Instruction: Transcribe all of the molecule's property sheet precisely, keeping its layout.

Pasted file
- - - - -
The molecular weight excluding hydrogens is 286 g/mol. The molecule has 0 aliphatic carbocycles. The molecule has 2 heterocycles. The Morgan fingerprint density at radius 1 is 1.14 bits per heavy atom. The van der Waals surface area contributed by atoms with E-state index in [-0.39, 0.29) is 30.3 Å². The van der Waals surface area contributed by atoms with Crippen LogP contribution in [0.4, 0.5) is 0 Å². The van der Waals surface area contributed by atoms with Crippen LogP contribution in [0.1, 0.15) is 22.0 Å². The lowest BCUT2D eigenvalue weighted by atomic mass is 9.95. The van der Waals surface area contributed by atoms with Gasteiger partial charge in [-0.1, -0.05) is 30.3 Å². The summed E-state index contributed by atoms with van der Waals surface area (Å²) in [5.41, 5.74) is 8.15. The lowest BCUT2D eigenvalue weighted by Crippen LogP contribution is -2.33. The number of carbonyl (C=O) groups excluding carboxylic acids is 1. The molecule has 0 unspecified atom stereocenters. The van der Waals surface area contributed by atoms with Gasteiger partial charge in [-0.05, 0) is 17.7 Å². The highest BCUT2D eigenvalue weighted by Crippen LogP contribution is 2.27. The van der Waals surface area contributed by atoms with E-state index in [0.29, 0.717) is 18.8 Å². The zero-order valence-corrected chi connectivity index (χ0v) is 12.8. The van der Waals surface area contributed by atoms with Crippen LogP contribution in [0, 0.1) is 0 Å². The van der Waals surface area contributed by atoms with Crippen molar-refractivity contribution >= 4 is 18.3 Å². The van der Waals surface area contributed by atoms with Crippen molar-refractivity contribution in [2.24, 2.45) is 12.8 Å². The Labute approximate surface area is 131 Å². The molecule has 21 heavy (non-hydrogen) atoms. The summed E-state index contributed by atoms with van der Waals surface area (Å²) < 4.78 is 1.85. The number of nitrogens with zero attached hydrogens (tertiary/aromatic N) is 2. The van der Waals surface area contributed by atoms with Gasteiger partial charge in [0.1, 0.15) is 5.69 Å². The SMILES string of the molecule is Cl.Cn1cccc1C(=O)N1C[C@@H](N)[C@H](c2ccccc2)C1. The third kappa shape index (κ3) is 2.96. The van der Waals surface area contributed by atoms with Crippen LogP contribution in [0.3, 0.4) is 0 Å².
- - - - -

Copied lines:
The molecular weight excluding hydrogens is 286 g/mol. The molecule has 0 aliphatic carbocycles. The molecule has 2 heterocycles. The Morgan fingerprint density at radius 1 is 1.14 bits per heavy atom. The van der Waals surface area contributed by atoms with E-state index in [-0.39, 0.29) is 30.3 Å². The van der Waals surface area contributed by atoms with Crippen LogP contribution in [0.4, 0.5) is 0 Å². The van der Waals surface area contributed by atoms with Crippen LogP contribution in [0.1, 0.15) is 22.0 Å². The lowest BCUT2D eigenvalue weighted by atomic mass is 9.95. The van der Waals surface area contributed by atoms with Gasteiger partial charge in [-0.1, -0.05) is 30.3 Å². The summed E-state index contributed by atoms with van der Waals surface area (Å²) in [5.41, 5.74) is 8.15. The lowest BCUT2D eigenvalue weighted by Crippen LogP contribution is -2.33. The number of carbonyl (C=O) groups excluding carboxylic acids is 1. The molecule has 0 unspecified atom stereocenters. The van der Waals surface area contributed by atoms with Gasteiger partial charge in [-0.05, 0) is 17.7 Å². The highest BCUT2D eigenvalue weighted by Crippen LogP contribution is 2.27. The van der Waals surface area contributed by atoms with E-state index in [0.29, 0.717) is 18.8 Å². The zero-order valence-corrected chi connectivity index (χ0v) is 12.8. The van der Waals surface area contributed by atoms with Crippen LogP contribution in [0, 0.1) is 0 Å². The van der Waals surface area contributed by atoms with Crippen molar-refractivity contribution >= 4 is 18.3 Å². The van der Waals surface area contributed by atoms with Crippen molar-refractivity contribution in [2.24, 2.45) is 12.8 Å². The Labute approximate surface area is 131 Å². The molecule has 21 heavy (non-hydrogen) atoms. The summed E-state index contributed by atoms with van der Waals surface area (Å²) < 4.78 is 1.85. The number of nitrogens with zero attached hydrogens (tertiary/aromatic N) is 2. The van der Waals surface area contributed by atoms with Gasteiger partial charge in [0.1, 0.15) is 5.69 Å². The SMILES string of the molecule is Cl.Cn1cccc1C(=O)N1C[C@@H](N)[C@H](c2ccccc2)C1. The third kappa shape index (κ3) is 2.96. The van der Waals surface area contributed by atoms with Crippen LogP contribution in [0.3, 0.4) is 0 Å².